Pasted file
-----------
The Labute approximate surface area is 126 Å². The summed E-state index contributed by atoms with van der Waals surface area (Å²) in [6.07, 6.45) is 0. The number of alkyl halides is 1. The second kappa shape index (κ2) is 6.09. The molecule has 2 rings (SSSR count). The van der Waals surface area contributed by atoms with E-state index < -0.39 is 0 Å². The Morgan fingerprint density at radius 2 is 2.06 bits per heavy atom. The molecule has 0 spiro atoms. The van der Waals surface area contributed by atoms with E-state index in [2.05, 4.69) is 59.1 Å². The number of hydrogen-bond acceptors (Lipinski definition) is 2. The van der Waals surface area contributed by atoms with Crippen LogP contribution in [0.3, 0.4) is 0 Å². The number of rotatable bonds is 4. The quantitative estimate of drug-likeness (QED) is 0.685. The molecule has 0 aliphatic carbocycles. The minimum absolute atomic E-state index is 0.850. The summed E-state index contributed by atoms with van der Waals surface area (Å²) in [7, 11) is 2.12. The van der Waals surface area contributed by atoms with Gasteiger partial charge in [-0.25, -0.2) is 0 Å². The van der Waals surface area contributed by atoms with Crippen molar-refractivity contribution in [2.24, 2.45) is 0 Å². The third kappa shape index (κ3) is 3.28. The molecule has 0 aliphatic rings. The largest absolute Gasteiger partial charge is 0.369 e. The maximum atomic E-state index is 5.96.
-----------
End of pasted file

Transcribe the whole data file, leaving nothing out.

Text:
The Labute approximate surface area is 126 Å². The summed E-state index contributed by atoms with van der Waals surface area (Å²) in [6.07, 6.45) is 0. The number of alkyl halides is 1. The second kappa shape index (κ2) is 6.09. The molecule has 2 rings (SSSR count). The van der Waals surface area contributed by atoms with E-state index < -0.39 is 0 Å². The Morgan fingerprint density at radius 2 is 2.06 bits per heavy atom. The molecule has 0 spiro atoms. The van der Waals surface area contributed by atoms with E-state index in [2.05, 4.69) is 59.1 Å². The number of hydrogen-bond acceptors (Lipinski definition) is 2. The van der Waals surface area contributed by atoms with Crippen LogP contribution in [0.3, 0.4) is 0 Å². The number of rotatable bonds is 4. The quantitative estimate of drug-likeness (QED) is 0.685. The molecule has 0 aliphatic carbocycles. The minimum absolute atomic E-state index is 0.850. The summed E-state index contributed by atoms with van der Waals surface area (Å²) in [7, 11) is 2.12. The van der Waals surface area contributed by atoms with Gasteiger partial charge in [-0.25, -0.2) is 0 Å². The van der Waals surface area contributed by atoms with Crippen molar-refractivity contribution in [2.24, 2.45) is 0 Å². The third kappa shape index (κ3) is 3.28. The molecule has 0 aliphatic rings. The largest absolute Gasteiger partial charge is 0.369 e. The maximum atomic E-state index is 5.96.